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My fight with classes :)

P: n/a
Hi,
I'm very new with classes. I still reading something around ;)

I got started to try a concatenation of 2 type of string, which have a
particular property to start with A or D.

My class here:
""" Small class to join some strings according to the leading first
letter"""

def __init__(self):
self.valueA= ''
self.valueD= ''

def __add__(self, value):
if not isinstance(value, str): return
if value.lower().startswith('a'):
self.valueA += value
if value.lower().startswith('d'):
self.valueD += value
return self.valueA ,self.valueD

__call__= __add__
__iadd__= __add__

my test on the shell:
>>from utilities import StrJoin as zx
k= zx()
k
<utilities.StrJoin instance at 0x9dc7ccc>
>>k +'aks'
('aks', '')
>>k +'daks'
('aks', 'daks')
>>k +'hdaks'
('aks', 'daks')
>>k +'dhks'
('aks', 'daksdhks')
>>j('boi')
Traceback (most recent call last):
File "<stdin>", line 1, in <module>
NameError: name 'j' is not defined
>>k('boi')
('aks', 'daksdhks')
>>k('aboi')
('aksaboi', 'daksdhks')
>>k('duboi')
('aksaboi', 'daksdhksduboi')
>>k += 'liu'
k += 'aliu'
Traceback (most recent call last):
File "<stdin>", line 1, in <module>
TypeError: can only concatenate tuple (not "str") to tuple
>>k
('aksaboi', 'daksdhksduboi')

Do I miss something?

I'd rather like to avoid class, but a function won't allow me to store so
easily data between several call.
Mostly I'd expect to pass to the built instance in a more elaborated
function. Then I mean call will be the primer goal.

--
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Jun 27 '08 #1
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5 Replies


P: n/a
On Wed, 11 Jun 2008 22:16:56 +0800, TheSaint <fc********@icqmail.comwrote:
Hi,
I'm very new with classes. I still reading something around ;)

I got started to try a concatenation of 2 type of string, which have a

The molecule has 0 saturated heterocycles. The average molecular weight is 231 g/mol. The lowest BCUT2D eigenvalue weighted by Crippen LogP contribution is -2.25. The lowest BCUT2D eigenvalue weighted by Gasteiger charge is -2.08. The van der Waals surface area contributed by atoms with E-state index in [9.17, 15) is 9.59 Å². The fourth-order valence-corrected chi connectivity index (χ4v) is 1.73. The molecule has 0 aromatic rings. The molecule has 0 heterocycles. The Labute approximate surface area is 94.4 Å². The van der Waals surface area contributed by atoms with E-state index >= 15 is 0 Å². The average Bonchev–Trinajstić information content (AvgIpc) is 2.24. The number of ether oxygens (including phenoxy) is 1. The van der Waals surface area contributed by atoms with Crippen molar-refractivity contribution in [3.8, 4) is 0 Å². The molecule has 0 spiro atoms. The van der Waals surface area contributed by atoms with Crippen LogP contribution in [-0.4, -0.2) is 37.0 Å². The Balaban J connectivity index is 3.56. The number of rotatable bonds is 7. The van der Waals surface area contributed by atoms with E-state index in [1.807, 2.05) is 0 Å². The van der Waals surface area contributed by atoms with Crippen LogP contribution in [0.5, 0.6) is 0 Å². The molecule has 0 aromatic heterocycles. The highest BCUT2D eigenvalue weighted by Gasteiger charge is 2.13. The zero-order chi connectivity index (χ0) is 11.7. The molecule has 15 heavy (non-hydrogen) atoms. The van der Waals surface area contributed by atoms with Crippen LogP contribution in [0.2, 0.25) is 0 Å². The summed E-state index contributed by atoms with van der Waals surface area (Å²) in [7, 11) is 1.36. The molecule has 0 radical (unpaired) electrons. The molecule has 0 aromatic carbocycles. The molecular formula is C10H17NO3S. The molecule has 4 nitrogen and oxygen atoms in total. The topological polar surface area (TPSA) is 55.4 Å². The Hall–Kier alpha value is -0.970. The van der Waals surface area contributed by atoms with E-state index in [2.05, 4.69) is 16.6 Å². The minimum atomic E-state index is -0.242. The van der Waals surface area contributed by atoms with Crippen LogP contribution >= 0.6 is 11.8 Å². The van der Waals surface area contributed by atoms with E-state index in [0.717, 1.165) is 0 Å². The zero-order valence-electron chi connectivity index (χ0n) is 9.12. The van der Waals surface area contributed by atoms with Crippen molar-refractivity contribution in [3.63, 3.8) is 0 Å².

particular property to start with A or D.

My class here:
""" Small class to join some strings according to the leading first
letter"""

def __init__(self):
self.valueA= ''
self.valueD= ''

def __add__(self, value):
if not isinstance(value, str): return
if value.lower().startswith('a'):
self.valueA += value
if value.lower().startswith('d'):
self.valueD += value
return self.valueA ,self.valueD

__call__= __add__
__iadd__= __add__

my test on the shell:
[snip]
>>>k +'aks'
('aks', '')
>>>k +'daks'
('aks', 'daks')
[snip]
>>>k += 'liu'
k += 'aliu'
Traceback (most recent call last):
File "<stdin>", line 1, in <module>
TypeError: can only concatenate tuple (not "str") to tuple
You have designed your class in a confusing way, and then you
were confused by it.

It was confusing to design your class in such a way that "k+'aks'"
modifies k, because "k+'aks'" appears to be just an expression.
Changing k as a side-effect of evaluating that expression is
unnecessarily confusing. See if you can figure out how to design
your class so that you modify k either by writing "k.append( 'aks' )"
or "k += 'aks'".

Speaking of which, you discovered that "k += 'liu';
k += 'aliu'" fails. It fails because "k += 'liu'" replaces k
with a tuple (because you return a tuple from your __add__
function), so k is no longer an instance of your class.

Do I miss something?

I'd rather like to avoid class, but a function won't allow me to store so
easily data between several call.
Classes are wonderfully useful, and it would be sad for you to
use Python while shunning classes. I strongly recommend looking
at some good examples of simple class programming; I apologize
for having no specific recommendations.

--
To email me, substitute nowhere->spamcop, invalid->net.
Jun 27 '08 #2

P: n/a

"TheSaint" <fc********@icqmail.comwrote in message
news:48********@news.tm.net.my...
| Hi,
| I'm very new with classes. I still reading something around ;)
|
| I got started to try a concatenation of 2 type of string, which have a
| particular property to start with A or D.
|
| My class here:
| """ Small class to join some strings according to the leading first
| letter"""

You left out the class statement.

| def __init__(self):
| self.valueA= ''
| self.valueD= ''
|
| def __add__(self, value):

I agree with P. Pearson that 'add' methods should generaly not be used for
mutation. Certainly, they are generally used to combine two objects of the
same or compatible classes, even if the result replaces one of them. This
method is equivalent to list.append.

| if not isinstance(value, str): return

Do you really want to just return None when there is bad input?

| if value.lower().startswith('a'):
| self.valueA += value
| if value.lower().startswith('d'):